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Modeling Pros Found New, Uber Inclusive Talent Agency

A trio of veteran modeling agents are branching out with their own talent agency and taking a new approach to filling out their roster.

Community New York, launched only a few weeks ago by twin sisters Moe Lamstein and Butterfly Cayley and their longtime friend Richie Keo, is looking to not only build, as the name implies, a sense of community for all of their clients, but vying to represent some of the most unique people they can find. The agency is joining a cluster of others in p.r. and branding to launch amid the coronavirus pandemic. 

Already Community has signed up a mix of models, artists, musicians, actors, journalists and public speakers, and even a chef, numbering about 15 so far. Nearly all of them are in the BIPOC or LGTBQ+ communities. There’s Hunter Schafer, who acted opposite Zendaya in “Euphoria;” musicians like Arca and Gashi; MMA fighter Rose Namajunas; artists such as Samuel de Saboia and Delphine Diallo, and models like Aaron Philip and Lewis Freese. 

Lamstein described the agency vision of the three founders’, all hailing from Laotian parents who immigrated to the Midwest, as “strong and curated” when it comes to talent. And to be sure, there isn’t a conventional story to be had behind any of Community’s current clients. It’s a group that goes across genders, races and identities.

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“We didn’t want to be just another modeling agency or talent agency,” Lamstein said. “We wanted to do something different, and for us, three first generation Laotians, we don’t come from fashion. We come from factory workers, immigrants.”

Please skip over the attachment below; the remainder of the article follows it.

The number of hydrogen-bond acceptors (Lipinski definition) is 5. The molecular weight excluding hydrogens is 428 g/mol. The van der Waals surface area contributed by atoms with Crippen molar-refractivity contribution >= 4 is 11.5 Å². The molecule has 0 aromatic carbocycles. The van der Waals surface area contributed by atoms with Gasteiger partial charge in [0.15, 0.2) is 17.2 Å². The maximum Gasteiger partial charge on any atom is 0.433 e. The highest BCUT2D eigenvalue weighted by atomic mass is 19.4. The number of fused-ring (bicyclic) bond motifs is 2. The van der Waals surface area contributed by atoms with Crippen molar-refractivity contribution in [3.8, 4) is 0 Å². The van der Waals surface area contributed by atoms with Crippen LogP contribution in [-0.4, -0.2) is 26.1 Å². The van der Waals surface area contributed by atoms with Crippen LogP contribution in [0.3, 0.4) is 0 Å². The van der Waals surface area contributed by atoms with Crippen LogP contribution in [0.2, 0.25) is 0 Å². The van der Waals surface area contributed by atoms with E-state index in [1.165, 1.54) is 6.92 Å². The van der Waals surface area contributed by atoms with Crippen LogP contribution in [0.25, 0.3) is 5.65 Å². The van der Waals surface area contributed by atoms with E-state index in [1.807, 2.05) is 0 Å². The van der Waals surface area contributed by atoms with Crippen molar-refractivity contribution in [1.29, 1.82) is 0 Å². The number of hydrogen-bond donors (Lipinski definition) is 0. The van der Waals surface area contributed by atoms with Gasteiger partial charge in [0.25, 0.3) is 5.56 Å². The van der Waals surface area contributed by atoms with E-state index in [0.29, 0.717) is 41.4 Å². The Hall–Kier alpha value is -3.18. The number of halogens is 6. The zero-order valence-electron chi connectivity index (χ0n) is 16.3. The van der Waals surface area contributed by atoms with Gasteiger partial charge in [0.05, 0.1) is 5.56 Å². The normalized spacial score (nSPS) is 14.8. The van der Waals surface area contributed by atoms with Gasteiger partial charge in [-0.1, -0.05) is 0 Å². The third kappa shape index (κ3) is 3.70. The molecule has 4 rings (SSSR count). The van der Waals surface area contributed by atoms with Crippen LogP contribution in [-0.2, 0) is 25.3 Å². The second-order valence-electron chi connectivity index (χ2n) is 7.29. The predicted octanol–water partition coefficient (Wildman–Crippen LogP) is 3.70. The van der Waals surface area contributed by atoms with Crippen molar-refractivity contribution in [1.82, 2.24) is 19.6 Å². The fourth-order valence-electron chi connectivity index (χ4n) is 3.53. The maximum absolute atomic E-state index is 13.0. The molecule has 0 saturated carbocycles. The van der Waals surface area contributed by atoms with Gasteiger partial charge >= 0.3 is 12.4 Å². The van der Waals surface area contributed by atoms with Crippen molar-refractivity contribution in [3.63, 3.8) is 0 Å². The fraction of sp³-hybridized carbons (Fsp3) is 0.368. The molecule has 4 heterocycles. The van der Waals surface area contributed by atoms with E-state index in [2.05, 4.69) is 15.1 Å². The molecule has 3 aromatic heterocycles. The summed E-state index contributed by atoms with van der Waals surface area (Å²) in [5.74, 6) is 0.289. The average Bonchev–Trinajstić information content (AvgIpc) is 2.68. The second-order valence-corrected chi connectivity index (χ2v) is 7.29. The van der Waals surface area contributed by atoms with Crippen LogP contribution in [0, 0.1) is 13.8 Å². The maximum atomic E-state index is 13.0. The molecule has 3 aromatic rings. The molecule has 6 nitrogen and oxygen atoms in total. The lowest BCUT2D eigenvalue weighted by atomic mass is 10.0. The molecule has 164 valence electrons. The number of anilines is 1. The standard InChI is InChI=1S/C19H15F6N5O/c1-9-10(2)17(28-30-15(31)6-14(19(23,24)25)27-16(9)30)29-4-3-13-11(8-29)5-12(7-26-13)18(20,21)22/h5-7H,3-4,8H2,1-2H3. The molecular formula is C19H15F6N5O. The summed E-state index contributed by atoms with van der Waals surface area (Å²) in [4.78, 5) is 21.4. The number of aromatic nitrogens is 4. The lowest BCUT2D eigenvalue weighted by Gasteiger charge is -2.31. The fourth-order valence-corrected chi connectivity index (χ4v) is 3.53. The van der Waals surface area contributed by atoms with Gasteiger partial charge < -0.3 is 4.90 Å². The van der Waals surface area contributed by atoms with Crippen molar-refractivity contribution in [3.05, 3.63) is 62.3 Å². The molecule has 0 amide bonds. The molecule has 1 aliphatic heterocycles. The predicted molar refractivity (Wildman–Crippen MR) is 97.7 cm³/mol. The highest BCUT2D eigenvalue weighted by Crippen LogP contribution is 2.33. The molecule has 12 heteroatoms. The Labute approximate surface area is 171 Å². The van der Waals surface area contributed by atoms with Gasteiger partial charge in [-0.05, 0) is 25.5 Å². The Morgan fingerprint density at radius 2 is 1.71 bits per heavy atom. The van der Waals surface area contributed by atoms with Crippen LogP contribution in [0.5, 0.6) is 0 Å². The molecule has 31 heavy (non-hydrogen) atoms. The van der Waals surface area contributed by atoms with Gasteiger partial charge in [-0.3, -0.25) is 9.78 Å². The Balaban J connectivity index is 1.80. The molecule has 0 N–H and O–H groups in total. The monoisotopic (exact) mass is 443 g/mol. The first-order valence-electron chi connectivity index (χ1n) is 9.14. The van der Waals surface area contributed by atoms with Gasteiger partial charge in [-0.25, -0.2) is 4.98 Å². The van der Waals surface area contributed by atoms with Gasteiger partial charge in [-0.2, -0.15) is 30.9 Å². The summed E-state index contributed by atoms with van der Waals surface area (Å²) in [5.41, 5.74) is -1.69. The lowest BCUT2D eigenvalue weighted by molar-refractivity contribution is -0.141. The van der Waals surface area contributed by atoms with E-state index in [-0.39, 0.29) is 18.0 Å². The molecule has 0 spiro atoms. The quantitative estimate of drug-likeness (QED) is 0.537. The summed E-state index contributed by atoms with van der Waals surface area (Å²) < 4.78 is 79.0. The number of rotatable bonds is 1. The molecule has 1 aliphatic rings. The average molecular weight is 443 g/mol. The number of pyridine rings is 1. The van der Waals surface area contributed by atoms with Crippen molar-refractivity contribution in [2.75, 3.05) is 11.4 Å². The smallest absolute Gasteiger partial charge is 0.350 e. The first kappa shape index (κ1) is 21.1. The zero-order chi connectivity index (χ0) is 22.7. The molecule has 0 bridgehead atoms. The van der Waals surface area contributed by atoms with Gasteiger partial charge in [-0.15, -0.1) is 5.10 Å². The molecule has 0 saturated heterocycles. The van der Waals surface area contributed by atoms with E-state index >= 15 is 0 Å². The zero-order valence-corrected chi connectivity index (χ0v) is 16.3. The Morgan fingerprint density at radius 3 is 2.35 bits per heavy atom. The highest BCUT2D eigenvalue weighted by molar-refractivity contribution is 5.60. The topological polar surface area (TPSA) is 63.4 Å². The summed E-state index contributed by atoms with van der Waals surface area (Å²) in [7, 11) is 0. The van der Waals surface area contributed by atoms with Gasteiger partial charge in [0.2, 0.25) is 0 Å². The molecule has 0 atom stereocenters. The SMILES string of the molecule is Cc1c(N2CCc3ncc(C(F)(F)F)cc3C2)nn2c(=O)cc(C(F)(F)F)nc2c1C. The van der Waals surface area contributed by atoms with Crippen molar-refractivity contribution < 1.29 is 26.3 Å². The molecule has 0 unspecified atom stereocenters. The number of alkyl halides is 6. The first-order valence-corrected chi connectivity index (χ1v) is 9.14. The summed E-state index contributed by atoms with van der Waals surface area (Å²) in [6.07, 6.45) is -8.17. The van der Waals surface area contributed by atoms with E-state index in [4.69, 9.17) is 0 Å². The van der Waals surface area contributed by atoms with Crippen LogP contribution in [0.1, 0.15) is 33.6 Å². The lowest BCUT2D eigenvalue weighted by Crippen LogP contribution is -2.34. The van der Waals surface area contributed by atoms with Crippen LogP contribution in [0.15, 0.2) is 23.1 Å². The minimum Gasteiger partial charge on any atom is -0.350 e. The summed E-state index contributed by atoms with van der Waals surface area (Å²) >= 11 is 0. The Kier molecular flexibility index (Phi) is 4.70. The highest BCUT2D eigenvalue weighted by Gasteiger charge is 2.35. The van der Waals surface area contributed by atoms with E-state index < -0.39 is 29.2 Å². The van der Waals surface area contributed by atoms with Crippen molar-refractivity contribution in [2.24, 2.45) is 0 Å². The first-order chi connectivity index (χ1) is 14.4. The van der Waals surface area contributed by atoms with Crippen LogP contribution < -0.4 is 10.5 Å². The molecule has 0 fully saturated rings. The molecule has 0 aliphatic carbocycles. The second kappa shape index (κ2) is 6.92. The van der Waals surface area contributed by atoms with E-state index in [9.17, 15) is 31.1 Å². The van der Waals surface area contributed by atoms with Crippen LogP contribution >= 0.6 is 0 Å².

But Lamstein, Cayley and Keo have all worked in fashion through modeling for the past 20 years. Lamstein was with Elite for eight years, the last few of which Cayley worked as the agency’s executive vice president after spending many earlier years at DNA. Keo also spent a few years at Elite, and DNA before that. Together they represented some of the biggest names in modeling, including Mariacarla Boscono, Doutzen Kroes and Natalia Vodianova.

The Community founders all had their contracts at Elite come up this year and decided not to renew, they said.

“We were kind of going back and forth on what made sense for us,” Keo said. “We’d been in COVID for six months and we were all just having a revelation about what was important to us.”

“We could have stayed at Elite, we could have gone to another agency, but it was like, ‘What are we doing?” Lamstein added. “We have such a unique vision for where the industry is going and who we want to represent. This is the time to do it.”

“Also, when we were talking to other agencies, no one knew where the industry is going and they still don’t,” Cayley said. “So we kind of took the bull by the horns and said, ‘Let’s do this’ and then how do we do it our way and how do we empower our talent.”

As for how they go about finding that talent, it’s a mix of referrals from friends and family and online scouting. Then they simply let the clients be who they are.

Model Aaron Philip recently signed on with Community and is working with Keo after the team reached out. She called the agency and its approach to representation a “breath of fresh air.”

“What I’ve learned about being a model is it’s not about the agency you have, it’s about the agent you have,” Philip said. “It’s about the connection you have and how far they’re willing to go with you.”

With her focus on modeling, Philip said she has “no doubt” that she’ll get where she wants to go with Community.

Another client is Rose Namajunas, a mixed martial artist, now represented by Cayley. Of her decision to join the agency, Namajunas said it came down to her belief in “energy and relationships.”

“Community is very personable and real,” she added, “and that’s what I look for in people I work with.”

And what Lamstein, Cayley and Keo are looking for in who they represent sounds similar. Cayley said sitting down, mainly over Zoom, with new clients to hear their story has been “so powerful and inspiring.”

“To hear them say, ‘I didn’t have anyone growing up that I could identify with,’ that’s our idea of beauty,” Cayley went on. “Now it’s about getting into the mass market and getting that reach for them.”

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